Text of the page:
One of the many services that we realtors provide our seller clients, is to preview their homes and make suggestions about affordable updates that can give a dated home, or room, a fresh appearance. It rarely makes sense for someone who is planning to sell their home to make a deep pocket investment such as a total kitchen or bathroom renovation. Style choices are subjective, and expensive renovations that a new buyer would want to "undo" can actually negatively affect the bottom-line sale price. Sometimes a fresh coat of paint and some new light fixtures can go a long way towards making a space feel updated and attractive.
Since we do tend to have a fall upswing in home sales here in the Northampton area, now would be a good time to call your realtor for an opinion about which affordable updates to make before putting your house on the market. This recent article from the Boston Globe gives sound advice about light fixture choices:
Inspired by factories and older buildings, industrial-style fixtures are now used in contemporary kitchens. Tim Lee Photography/Staging by Staged To Move
Kara Woods - Globe Correspondent
August 15, 2017 11:00 pm
Updated interior lighting is one of the most efficient ways to get a potential buyer’s eyes to light up. Just like a fresh coat of “greige’’ (a color between beige and gray) paint, lighting has the power to change the entire feel of a room instantly. It’s an affordable fix with maximum impact.
We’re currently using the transitional style of lighting to get our clients’ homes showcase ready. A mix between traditional and contemporary, its streamlined and sophisticated look tends to appeal to the broadest audience.
Here are a few of my go-to transitional-style light fixtures:
The “orb,’’ or round fixture, is replacing the traditional six-candle chandelier. In addition to a dining room or kitchen, these fixtures also light up a foyer.The Solaris 6-light sphere chandelier by Crystorama Lighting. —Photo by David Turner;Staging by Stage To Move
When updating or installing kitchen pendants, it can be tricky to determine the size fixture you’ll need and how many will fit in the space. The rule of thumb is to space the lights 30 inches apart and 30 to 36 inches above the island surface.
Popular styles that will make your kitchen shine include:
Inspired by factories and older buildings, this style is now used in contemporary kitchens. Industrial-style lighting is common in Restoration Hardware designs.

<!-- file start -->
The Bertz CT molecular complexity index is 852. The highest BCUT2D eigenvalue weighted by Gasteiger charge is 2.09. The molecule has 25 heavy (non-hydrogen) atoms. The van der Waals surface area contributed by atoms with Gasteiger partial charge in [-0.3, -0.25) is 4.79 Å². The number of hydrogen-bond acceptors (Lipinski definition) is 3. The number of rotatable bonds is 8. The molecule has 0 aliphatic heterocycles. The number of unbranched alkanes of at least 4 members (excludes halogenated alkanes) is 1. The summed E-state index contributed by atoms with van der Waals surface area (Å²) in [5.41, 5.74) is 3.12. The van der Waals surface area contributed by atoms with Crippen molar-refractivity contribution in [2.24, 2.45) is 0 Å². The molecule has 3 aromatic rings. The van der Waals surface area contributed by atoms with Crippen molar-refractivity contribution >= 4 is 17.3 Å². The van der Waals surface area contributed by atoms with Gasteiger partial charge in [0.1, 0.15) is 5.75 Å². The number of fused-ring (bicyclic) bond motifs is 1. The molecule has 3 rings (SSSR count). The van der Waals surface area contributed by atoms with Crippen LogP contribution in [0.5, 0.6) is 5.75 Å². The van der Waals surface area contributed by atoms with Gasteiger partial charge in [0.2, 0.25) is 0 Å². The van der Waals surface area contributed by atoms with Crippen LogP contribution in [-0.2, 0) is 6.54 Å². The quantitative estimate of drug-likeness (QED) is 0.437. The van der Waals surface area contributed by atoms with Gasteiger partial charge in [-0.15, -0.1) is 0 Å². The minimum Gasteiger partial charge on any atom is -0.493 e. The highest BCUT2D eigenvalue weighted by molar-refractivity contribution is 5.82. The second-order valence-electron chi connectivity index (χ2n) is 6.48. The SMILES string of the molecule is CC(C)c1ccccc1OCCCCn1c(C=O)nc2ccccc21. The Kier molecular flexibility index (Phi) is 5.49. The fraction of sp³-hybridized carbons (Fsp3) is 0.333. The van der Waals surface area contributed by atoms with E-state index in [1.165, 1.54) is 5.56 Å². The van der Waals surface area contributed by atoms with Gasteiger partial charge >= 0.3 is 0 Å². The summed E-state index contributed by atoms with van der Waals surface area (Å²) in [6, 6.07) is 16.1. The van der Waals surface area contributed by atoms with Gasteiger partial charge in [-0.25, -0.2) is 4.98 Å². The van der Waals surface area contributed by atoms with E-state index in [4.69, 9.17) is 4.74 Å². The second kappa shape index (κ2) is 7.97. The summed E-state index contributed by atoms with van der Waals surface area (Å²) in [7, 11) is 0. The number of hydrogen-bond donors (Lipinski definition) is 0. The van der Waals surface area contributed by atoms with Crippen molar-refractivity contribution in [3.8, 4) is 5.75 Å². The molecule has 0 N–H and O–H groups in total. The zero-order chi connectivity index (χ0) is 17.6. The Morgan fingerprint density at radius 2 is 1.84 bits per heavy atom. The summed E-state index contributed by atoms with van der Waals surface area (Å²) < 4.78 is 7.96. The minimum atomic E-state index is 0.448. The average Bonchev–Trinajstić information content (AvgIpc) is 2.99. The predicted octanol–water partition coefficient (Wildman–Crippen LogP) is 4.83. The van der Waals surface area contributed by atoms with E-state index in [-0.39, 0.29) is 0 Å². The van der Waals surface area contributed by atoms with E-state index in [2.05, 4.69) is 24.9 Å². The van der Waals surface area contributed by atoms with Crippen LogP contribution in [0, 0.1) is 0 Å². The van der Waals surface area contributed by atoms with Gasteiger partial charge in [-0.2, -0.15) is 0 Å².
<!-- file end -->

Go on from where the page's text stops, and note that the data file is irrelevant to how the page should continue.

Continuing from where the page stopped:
Glass or clear pendants in a transitional style
Selected for its clean, linear lines, this style creates visual impact without taking up a lot of visual space. A favorite among stagers, potential buyers are able to move their eyes easily over, and through, the entire space. Stick with a polished nickel or chrome finish.
The kitchen pictured below had outdated bronze lantern-style fixtures that felt heavy and blocked the view of the large kitchen and eating area. When we installed these lighter glass fixtures, they opened up the space and showcased the full potential of this beautiful kitchen. (We also painted the cherry cabinets white, which also brightened the space.)
Bronze lantern-style fixtures that felt heavy were replaced with transitional-style glass fixtures, Birch Lane by Northport Pendant, that opened up the space. —Photo by Anthony Acocella; Staging by Staged To Move
- Stick with straight, clean lines and a polished nickel or chrome finish.
- Avoid the glass shades that look like a bell — in other words, pronounced curves.
- Stay away from sconces with mini shades.
Stick with clean, straight lines for bathroom sconces. Shown here is the Hewitt single sconce. —Courtesy of Pottery Barn
- Stick with the same rule of thumb as the sconces — opt for straight, box-like lines.
- Stay away from curves or bell shapes.
- Select polished nickel or chrome finishes. For overhead bathroom fixtures, select polished nickel or chrome finishes. Shown here is the Alcott triple sconce. —Courtesy of Pottery Barn
This situation typically calls for a semi-flush-mount light, meaning there is a small gap between the ceiling and the fixture.
Hallway lighting typically calls for a semi-flush-mount light, meaning there is a small gap between the ceiling and the fixture. The fixture pictured here, by Progress Lighting, features a low-slung shade. —Courtesy of Progress Lighting
A couple of things to keep in mind as you select lighting and prepare your home for sale:
1. Be sure to combine the new lighting with existing fixtures. For example, if the sconces in the hallway are brushed nickel, pick a semi-flush fixture in the same material so they coordinate.
2. Focus your staging budget on high-priority areas, which include the first floor (or public spaces), the master bedroom, and the master bath.
Kara Woods, an award-winning home staging and design professional who specializes in the luxury market, teaches at the Academy of Home Staging and serves as Northeast regional vice president of the Real Estate Stagers Association. Send comments and questions to Address@globe.com. Subscribe to the Globe’s free real estate newsletter at pages.email.bostonglobe.com/AddressSignUp.